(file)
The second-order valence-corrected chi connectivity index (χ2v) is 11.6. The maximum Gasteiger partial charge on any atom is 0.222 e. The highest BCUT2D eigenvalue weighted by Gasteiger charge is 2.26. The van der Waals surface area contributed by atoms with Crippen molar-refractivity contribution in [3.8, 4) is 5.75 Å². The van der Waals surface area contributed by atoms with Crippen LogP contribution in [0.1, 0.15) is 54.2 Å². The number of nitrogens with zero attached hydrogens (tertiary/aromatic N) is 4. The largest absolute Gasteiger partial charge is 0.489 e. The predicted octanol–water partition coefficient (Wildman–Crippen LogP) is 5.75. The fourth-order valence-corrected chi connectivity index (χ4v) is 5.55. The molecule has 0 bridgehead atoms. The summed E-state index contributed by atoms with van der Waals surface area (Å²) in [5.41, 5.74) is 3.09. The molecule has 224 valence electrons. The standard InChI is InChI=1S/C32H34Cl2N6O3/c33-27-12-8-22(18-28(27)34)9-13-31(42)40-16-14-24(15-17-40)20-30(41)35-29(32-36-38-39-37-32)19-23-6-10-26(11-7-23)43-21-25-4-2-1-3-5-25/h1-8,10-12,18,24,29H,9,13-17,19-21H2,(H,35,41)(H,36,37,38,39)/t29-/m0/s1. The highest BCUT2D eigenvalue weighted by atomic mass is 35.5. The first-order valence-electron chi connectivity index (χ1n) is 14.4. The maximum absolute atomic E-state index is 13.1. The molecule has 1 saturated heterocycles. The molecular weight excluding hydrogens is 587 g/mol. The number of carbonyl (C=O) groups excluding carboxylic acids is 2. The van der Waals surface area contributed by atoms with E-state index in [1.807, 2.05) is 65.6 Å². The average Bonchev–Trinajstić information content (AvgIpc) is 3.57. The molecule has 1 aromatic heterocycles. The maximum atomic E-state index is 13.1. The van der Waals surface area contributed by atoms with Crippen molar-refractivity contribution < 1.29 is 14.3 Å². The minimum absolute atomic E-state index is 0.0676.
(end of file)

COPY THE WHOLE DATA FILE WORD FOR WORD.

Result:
The second-order valence-corrected chi connectivity index (χ2v) is 11.6. The maximum Gasteiger partial charge on any atom is 0.222 e. The highest BCUT2D eigenvalue weighted by Gasteiger charge is 2.26. The van der Waals surface area contributed by atoms with Crippen molar-refractivity contribution in [3.8, 4) is 5.75 Å². The van der Waals surface area contributed by atoms with Crippen LogP contribution in [0.1, 0.15) is 54.2 Å². The number of nitrogens with zero attached hydrogens (tertiary/aromatic N) is 4. The largest absolute Gasteiger partial charge is 0.489 e. The predicted octanol–water partition coefficient (Wildman–Crippen LogP) is 5.75. The fourth-order valence-corrected chi connectivity index (χ4v) is 5.55. The molecule has 0 bridgehead atoms. The summed E-state index contributed by atoms with van der Waals surface area (Å²) in [5.41, 5.74) is 3.09. The molecule has 224 valence electrons. The standard InChI is InChI=1S/C32H34Cl2N6O3/c33-27-12-8-22(18-28(27)34)9-13-31(42)40-16-14-24(15-17-40)20-30(41)35-29(32-36-38-39-37-32)19-23-6-10-26(11-7-23)43-21-25-4-2-1-3-5-25/h1-8,10-12,18,24,29H,9,13-17,19-21H2,(H,35,41)(H,36,37,38,39)/t29-/m0/s1. The highest BCUT2D eigenvalue weighted by atomic mass is 35.5. The first-order valence-electron chi connectivity index (χ1n) is 14.4. The maximum absolute atomic E-state index is 13.1. The molecule has 1 saturated heterocycles. The molecular weight excluding hydrogens is 587 g/mol. The number of carbonyl (C=O) groups excluding carboxylic acids is 2. The van der Waals surface area contributed by atoms with E-state index in [1.807, 2.05) is 65.6 Å². The average Bonchev–Trinajstić information content (AvgIpc) is 3.57. The molecule has 1 aromatic heterocycles. The maximum atomic E-state index is 13.1. The van der Waals surface area contributed by atoms with Crippen molar-refractivity contribution < 1.29 is 14.3 Å². The minimum absolute atomic E-state index is 0.0676.